It’s 6:30 here in Istanbul, Turkey, and I was woken almost two hours ago by the light through the white chiffon curtains around the four poster bed, and the seagulls having a noisy chat about breakfast. I’m in my room in an AirBnB overlooking the Bosphorus Strait, Turkey…
And I feel inspired to tell you something which came from a conversation with another digital nomad I met yesterday…
And this is ONLY for those who are seeking a lifestyle of travel…
You can do this.
(And, in fact, it’s MUCH cheaper than maintaining your current lifestyle.)
But it takes sacrifices, and they are:
Letting go of your home town and all that comes with it, including regularly seeing your family and close friends, a familiar home filled with your own stuff, and a car.
On the obvious “upside”, you also don’t really have to deal with bills.
These things have to go; it’s a choice: familiarity or unfamiliarity. They’re the inherent price of freedom.
You will, of course, get new friends and some of those will become like family…
You’ll get a new home – as often as you move to a new place – and it’ll already be fully furnished…
You can hire cars wherever you go but the likelihood is that you’ll rely on walking and public transport as they’re the best way to immerse yourself in a new culture.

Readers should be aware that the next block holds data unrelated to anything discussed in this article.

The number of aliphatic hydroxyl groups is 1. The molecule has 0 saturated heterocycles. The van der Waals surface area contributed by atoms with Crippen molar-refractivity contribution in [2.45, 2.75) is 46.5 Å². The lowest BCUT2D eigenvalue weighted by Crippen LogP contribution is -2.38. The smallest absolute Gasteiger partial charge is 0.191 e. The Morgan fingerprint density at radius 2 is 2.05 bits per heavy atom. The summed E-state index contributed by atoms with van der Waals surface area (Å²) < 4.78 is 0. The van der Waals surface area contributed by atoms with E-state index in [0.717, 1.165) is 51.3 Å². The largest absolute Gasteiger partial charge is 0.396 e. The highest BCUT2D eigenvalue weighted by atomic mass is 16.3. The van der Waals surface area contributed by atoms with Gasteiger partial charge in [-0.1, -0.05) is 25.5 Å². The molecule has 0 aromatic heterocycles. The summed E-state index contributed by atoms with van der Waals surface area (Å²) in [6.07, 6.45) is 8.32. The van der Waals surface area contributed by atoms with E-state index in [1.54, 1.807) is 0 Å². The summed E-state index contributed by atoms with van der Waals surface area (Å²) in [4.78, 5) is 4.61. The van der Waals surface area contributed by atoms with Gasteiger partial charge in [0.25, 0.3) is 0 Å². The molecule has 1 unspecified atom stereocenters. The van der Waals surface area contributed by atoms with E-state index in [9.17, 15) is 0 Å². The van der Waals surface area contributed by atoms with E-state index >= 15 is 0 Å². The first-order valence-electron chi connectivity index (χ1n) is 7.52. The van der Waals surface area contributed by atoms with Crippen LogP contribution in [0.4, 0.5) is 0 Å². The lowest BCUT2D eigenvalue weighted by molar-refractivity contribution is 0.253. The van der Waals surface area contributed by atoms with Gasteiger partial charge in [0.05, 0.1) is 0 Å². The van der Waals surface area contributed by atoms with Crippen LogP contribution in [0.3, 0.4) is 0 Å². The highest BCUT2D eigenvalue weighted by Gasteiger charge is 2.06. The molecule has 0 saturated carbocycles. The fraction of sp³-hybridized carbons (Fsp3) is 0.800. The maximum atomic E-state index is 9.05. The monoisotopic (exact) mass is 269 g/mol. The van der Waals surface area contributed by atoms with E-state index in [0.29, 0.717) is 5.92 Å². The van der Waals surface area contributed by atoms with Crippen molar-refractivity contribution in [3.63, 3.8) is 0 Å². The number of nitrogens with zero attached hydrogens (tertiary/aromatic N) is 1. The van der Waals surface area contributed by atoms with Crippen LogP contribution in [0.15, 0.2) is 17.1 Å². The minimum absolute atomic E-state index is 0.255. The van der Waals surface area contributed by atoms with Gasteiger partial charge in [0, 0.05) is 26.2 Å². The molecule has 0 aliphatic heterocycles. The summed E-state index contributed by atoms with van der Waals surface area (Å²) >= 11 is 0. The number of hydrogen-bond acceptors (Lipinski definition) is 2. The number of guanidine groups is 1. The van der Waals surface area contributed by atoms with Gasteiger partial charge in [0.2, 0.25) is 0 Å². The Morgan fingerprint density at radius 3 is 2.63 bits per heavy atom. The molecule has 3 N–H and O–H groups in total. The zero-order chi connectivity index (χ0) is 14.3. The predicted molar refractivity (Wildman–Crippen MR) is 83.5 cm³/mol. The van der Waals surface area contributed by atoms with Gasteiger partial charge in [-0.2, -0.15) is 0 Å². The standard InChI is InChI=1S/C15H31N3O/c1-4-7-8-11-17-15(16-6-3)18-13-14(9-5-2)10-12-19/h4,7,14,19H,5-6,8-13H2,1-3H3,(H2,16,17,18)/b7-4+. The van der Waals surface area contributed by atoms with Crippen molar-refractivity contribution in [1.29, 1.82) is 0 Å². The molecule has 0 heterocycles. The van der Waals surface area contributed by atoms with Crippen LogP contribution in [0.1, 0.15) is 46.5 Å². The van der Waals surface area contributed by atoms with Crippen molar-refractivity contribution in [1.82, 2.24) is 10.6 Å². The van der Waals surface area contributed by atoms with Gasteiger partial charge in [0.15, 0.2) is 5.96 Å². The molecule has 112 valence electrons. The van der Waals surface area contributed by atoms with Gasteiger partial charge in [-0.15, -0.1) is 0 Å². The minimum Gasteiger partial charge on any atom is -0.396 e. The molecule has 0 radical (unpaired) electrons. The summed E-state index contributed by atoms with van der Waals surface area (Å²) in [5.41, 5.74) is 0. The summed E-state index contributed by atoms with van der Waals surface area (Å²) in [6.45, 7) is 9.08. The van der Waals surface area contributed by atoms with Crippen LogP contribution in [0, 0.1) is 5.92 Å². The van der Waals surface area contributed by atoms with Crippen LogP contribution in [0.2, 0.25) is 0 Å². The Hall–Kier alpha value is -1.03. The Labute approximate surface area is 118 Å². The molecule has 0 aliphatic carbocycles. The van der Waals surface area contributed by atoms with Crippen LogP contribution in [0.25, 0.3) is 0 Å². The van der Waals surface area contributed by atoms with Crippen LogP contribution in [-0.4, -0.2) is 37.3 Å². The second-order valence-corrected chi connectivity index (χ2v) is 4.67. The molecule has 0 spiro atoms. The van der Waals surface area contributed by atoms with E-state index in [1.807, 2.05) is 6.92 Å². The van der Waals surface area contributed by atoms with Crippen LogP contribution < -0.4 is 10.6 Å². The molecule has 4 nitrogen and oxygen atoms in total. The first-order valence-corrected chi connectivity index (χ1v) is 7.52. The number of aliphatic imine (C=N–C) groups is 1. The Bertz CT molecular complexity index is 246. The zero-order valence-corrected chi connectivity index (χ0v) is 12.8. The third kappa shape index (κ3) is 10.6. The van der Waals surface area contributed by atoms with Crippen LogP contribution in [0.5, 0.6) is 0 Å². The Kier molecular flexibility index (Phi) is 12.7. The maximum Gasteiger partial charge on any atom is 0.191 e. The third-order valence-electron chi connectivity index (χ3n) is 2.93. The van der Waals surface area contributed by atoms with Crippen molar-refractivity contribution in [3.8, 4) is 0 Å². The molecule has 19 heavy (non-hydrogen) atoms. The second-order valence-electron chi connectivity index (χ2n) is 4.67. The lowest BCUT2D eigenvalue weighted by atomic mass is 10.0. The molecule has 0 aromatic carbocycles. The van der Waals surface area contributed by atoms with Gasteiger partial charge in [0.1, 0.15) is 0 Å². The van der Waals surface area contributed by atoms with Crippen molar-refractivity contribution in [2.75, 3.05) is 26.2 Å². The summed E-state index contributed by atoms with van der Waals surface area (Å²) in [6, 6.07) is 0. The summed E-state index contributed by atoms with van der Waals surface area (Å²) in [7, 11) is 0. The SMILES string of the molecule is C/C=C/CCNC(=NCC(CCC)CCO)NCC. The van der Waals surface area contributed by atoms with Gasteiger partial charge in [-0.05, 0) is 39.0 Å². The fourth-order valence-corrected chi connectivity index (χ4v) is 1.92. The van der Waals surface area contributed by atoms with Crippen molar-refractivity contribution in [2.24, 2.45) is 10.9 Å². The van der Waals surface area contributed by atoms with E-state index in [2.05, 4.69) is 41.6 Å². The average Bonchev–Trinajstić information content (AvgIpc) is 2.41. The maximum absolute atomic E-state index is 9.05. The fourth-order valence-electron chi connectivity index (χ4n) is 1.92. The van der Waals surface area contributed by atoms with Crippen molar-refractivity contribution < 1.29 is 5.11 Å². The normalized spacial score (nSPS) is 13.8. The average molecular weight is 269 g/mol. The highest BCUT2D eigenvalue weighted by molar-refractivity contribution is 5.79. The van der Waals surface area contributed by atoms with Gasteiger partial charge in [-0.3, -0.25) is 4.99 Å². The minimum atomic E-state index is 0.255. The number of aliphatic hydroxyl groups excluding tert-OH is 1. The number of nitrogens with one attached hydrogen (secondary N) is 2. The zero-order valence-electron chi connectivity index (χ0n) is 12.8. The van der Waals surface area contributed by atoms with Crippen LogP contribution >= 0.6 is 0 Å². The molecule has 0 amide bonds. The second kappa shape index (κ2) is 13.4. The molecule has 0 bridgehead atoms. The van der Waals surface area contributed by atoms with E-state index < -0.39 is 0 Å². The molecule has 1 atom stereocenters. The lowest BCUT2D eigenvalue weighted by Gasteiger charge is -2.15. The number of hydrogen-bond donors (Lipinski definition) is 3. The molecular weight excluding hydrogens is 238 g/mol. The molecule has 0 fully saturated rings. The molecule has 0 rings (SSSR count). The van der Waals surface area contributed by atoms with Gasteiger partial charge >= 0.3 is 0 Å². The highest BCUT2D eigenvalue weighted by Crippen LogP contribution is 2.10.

And your new “bills” are flights, visas, transfers, accommodation, and travel insurance.
But because you’ve nothing to “maintain” (house, car, garden…) the financial cost of digital nomadism can be a small fraction of what you pay in your present lifestyle.
And you have a few choices about how to fund your new lifestyle:
Get an online job – loads of companies are now hiring location independent staff and contractors – or start your own business.
Now I’m not saying this lifestyle is for everyone because it certainly isn’t.
Some people are home bods and that’s totally cool! They prefer that security.
But I hear so many people saying they wish they could travel.
And I’m saying, if that’s you, you can.
But you have to let go of what’s holding you back.